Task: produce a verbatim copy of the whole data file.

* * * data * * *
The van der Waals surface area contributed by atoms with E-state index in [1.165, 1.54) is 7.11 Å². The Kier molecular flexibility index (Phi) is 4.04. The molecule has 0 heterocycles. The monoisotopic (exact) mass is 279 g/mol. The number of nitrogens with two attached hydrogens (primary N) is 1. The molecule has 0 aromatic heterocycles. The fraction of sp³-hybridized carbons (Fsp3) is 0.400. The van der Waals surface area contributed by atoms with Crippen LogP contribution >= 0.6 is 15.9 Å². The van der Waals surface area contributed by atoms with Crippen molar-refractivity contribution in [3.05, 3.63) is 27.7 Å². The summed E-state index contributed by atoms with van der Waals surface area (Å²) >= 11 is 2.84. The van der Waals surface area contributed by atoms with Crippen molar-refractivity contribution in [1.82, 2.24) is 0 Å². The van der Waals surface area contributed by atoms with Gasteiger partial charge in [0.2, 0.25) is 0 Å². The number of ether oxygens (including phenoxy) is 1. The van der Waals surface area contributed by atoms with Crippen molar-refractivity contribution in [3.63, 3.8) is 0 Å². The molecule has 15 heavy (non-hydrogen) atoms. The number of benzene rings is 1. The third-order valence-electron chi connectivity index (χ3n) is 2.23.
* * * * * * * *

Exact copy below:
The van der Waals surface area contributed by atoms with E-state index in [1.165, 1.54) is 7.11 Å². The Kier molecular flexibility index (Phi) is 4.04. The molecule has 0 heterocycles. The monoisotopic (exact) mass is 279 g/mol. The number of nitrogens with two attached hydrogens (primary N) is 1. The molecule has 0 aromatic heterocycles. The fraction of sp³-hybridized carbons (Fsp3) is 0.400. The van der Waals surface area contributed by atoms with Crippen LogP contribution >= 0.6 is 15.9 Å². The van der Waals surface area contributed by atoms with Crippen molar-refractivity contribution in [3.05, 3.63) is 27.7 Å². The summed E-state index contributed by atoms with van der Waals surface area (Å²) >= 11 is 2.84. The van der Waals surface area contributed by atoms with Crippen molar-refractivity contribution in [1.82, 2.24) is 0 Å². The van der Waals surface area contributed by atoms with Gasteiger partial charge in [0.2, 0.25) is 0 Å². The number of ether oxygens (including phenoxy) is 1. The van der Waals surface area contributed by atoms with Crippen molar-refractivity contribution in [3.63, 3.8) is 0 Å². The molecule has 15 heavy (non-hydrogen) atoms. The number of benzene rings is 1. The third-order valence-electron chi connectivity index (χ3n) is 2.23.